Owner of Rig Hand Distillery
Geoff Stewart is the President and Owner of Rig Hand Distillery, Edmonton’s first craft distillery. Having a background in chemistry from the University of Alberta and illicit experience in moonshining, Geoff was interested in making the jump to
legitimate distilling once legislation in Alberta changed to allow craft distilleries. He enrolled in formal training at Artisan Craft Distilling Institute in Seattle, Washington. Upon completion of this course he felt that he needed more hands on training so he arranged an apprenticeship and Stillwrights bourbon distillery in Fairborn, Ohio.
As head distiller, Geoff constantly challenges himself to innovate and come up with novel recipes and business development ideas. He often works with other local entrepreneurs to increase the business’ network and create “win-win” partnerships. Rig Hand has over 70 products on the market with retail sales in over 1000 liquor stores. Restaurant chains like Canadian Brewhouse and Boston Pizza now carry their products. His business focus now has shifted to export markets with a new distribution deal for 14 US states. Rig Hand has also diversified its business model to offer courses similar to the one Geoff took in Seattle since none were being offered in Alberta. They sell distillery equipment and offer consulting services to other distilleries that want to start up. Rig Hand Distillery’s goal is to be a leader in the craft spirits industry in Northern Alberta and this constant innovation is making this goal a reality.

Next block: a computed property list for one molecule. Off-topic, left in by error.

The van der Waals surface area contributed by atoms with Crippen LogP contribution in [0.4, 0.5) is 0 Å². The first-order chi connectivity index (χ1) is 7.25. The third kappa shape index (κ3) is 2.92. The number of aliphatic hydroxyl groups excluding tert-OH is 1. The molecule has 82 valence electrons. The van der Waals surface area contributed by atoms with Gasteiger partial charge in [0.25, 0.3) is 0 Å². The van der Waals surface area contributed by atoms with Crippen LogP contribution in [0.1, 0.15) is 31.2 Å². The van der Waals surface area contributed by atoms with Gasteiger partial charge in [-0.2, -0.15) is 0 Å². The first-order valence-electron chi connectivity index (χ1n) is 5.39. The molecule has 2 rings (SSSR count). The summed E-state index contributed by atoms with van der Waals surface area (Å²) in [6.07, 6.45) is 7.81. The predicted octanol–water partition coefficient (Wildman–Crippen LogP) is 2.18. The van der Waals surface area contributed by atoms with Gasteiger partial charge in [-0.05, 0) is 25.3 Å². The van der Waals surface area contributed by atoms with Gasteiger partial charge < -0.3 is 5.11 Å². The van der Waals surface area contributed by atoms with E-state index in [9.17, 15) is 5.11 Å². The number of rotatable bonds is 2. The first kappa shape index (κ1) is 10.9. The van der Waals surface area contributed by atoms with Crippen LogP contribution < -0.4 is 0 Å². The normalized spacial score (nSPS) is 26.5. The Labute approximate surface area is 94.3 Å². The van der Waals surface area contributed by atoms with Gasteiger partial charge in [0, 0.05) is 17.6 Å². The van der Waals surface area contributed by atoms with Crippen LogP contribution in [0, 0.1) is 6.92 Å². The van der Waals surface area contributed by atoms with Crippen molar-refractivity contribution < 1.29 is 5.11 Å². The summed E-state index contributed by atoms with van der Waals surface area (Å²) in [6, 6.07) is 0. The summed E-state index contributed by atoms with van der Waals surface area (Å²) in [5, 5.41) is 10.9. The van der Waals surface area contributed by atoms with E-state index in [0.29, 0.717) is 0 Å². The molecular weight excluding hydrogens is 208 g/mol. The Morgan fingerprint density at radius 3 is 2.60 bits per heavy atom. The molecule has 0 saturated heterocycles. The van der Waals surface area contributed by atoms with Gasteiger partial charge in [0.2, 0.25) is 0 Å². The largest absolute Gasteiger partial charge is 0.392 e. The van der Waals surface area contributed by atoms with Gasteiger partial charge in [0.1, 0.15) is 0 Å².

As a father of two highly successful daughters and spouse to one of Alberta’s leading dentists, I am immediately surrounded by strong women entrepreneurs who are professional business and community leaders. I have seen first-hand the dedication and hard work required for them to have reached their levels individual success and have the utmost respect for the extra challenges they have overcome that a man in a similar position would not have faced. When I am in a room full of successful business people, I automatically expect the majority of them to be female because of my family members’ successes. The management team in place at our distillery is also predominantly female and they run our company with the utmost efficiency. I realize; however, that the skills they use to work so efficiently have been learned over a long period of time and that they actively continue their education to constantly grow their knowledge base. For some demographic groups access to the resources necessary to develop these skills may not be readily available and it is the responsibility of our education and business community to provide opportunities for these people. To “Grow Women Leaders” I believe there is never too young of an age to start and never an age too old to stop growing leadership skills. My oldest daughter, Ande, was already running her own musical event production company by the age of 12.